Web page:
To describe Edith Sitwell’s life as colourful and dramatic would be an understatement. She shot to fame in the 1920s through her unique and inventive collaboration with composer William Walton on her poems Façade. She was a favourite subject for portraitists of the 1920s, including John Singer Sargent, Roger Fry, Wyndham Lewis, Pavel Tchelitchew, and was immortalised in photographs by society photographer Cecil Beaton. Together with her brothers, Osbert and Sacheverell, the Sitwell literary trio became trend setters in the 1920s and 30s, considered by some to rival the Bloomsbury set. Her address book read like a 20th century who’s who. She knew poets and writers such as Siegfried Sassoon, Dylan Thomas, W.B Yeats. T.S. Elliot, Aldous Huxley, D.H. Lawrence, Robert Graves, and Virginia Woolf, (to name just a few) and celebrities such as Noël Coward, Alec Guinness, and Marilyn Monroe. Descended from Plantagenet royalty she flaunted her unusual looks with her unique fashion sense. Her six foot frame was encased in bohemian or medieval garb complete with feathery hats and colourful turbans. Her hands, considered by her to be her best feature, were laden with enormous rings. Her motto was:
Why not be oneself? That is the whole secret of a successful appearance. If one is a greyhound, why try to look like a Pekingese?
Edith’s early poems developed from fantastical, whimsical experiments with rhythm, texture and sound during the Roaring ‘20s, through to more serious poetry of the 1940s coloured by World War II and the dropping of the atomic bomb such as ‘Still falls the Rain’ and ‘The Shadow of Cain’. In the latter part of her life, she wholeheartedly embraced a return to spiritual values, both in her poetry and by converting to Roman Catholicism. By the time she died in 1964 at the age of 77 she had been made a Dame, held five honorary literary degrees from Durham, Leeds, Oxford, Sheffield and Hull and was considered the high priestess of English poetry. In 1962, not only was a memorial concert held for her at the Festival Hall attended by 3000 people, but she appeared on the ITV programme, ‘This is your Life’. However, only a few years after her death, her reputation crashed. She had brawled with critics publicly for over five decades (whom she dubbed the ‘pipsqueakery’) and was now no longer around to defend herself as she had done so colourfully during her life.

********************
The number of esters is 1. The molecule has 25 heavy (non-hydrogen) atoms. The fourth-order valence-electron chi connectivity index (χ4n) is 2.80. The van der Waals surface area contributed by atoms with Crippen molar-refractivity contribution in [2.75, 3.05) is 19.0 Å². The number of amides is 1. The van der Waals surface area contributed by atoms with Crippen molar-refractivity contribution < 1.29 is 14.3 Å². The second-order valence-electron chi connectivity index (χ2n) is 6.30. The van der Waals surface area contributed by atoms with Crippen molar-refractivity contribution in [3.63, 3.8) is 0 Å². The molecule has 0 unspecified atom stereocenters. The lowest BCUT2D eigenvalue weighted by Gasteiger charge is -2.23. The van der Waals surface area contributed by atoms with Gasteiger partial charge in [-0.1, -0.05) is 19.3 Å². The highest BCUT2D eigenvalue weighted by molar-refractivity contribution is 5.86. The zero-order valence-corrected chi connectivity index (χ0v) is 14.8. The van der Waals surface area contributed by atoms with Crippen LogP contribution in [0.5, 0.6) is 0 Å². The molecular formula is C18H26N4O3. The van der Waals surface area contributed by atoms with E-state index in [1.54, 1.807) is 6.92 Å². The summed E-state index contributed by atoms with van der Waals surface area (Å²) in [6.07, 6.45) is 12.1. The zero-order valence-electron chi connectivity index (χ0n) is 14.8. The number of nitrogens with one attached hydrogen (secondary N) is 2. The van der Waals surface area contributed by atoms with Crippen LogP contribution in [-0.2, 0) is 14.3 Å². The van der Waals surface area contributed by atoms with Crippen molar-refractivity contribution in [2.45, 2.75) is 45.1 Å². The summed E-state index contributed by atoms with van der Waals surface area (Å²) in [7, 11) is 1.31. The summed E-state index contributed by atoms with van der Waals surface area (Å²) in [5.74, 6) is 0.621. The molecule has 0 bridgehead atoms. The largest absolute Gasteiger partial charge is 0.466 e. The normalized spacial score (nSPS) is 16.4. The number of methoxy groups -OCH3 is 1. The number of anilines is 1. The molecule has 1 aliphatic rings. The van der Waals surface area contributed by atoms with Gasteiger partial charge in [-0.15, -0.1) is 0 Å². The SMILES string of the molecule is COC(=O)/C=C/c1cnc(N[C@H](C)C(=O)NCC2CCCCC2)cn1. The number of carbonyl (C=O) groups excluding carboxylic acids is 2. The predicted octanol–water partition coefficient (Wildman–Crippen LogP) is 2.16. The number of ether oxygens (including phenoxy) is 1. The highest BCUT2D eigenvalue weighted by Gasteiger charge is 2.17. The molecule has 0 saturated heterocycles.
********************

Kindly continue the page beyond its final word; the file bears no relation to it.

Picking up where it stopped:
In the 1950s Edith Sitwell’s luggage labels left no-one in doubt as to who she was!
2023 marks the centenary of the premier of Façade in 1923. Next year, 2024, marks the 60th anniversary of Edith Sitwell’s death: a perfect opportunity to revive and celebrate her wonderfully fantastic brand of artistry. Art Sung – Edith Sitwell, Behind her Façade is a semi-dramatised song recital which explores her unusual and eccentric life in her own words, both spoken and sung, beginning with her troubled childhood at Renishaw Hall in Derbyshire (where she fell in love with a peacock), leading to a life of celebrity and notoriety in London, Paris and America. It encompasses her encounters with various celebrities including Noël Coward, with whom she was on non-speaking terms for 30 years after he parodied her in a revue at the West End, and Marilyn Monroe with whom she got on famously much to everyone’s surprise. She also became a favourite subject for painters such as Wyndham Lewis, Roger Fry, and Russian painter Pavel Tchelitchew. The aesthetics of the art world from this period are the inspiration for the bespoke visual material which accompanies the recital.
Woven through the narrative of the recital will be the story of Façade, the extraordinary musical entertainment which Sitwell created together with the then unknown composer William Walton. His jazz-inspired music accompanied her poems which she recited through a megaphone from behind a curtain backdrop. The Sitwells saw this as an abstract method of providing poetry to an audience, without drawing attention to themselves. Ironically it had the opposite effect of turning them into celebrities! After the first private performance in 1922 Edith’s brother, Osbert Sitwell wrote,
as I heard the music I understood its genius, the incomparable manner in which the composer, who was not yet twenty years of age, had played with every idea, and matched, underlined and exhibited the words.
For a composer who knew very little about poetry it was a huge achievement.
As well as being highly entertaining, the poetry of Façade also offers us unique insights into Edith Sitwell’s own very personal world which she mainly kept hidden behind the façade of a flamboyant public persona.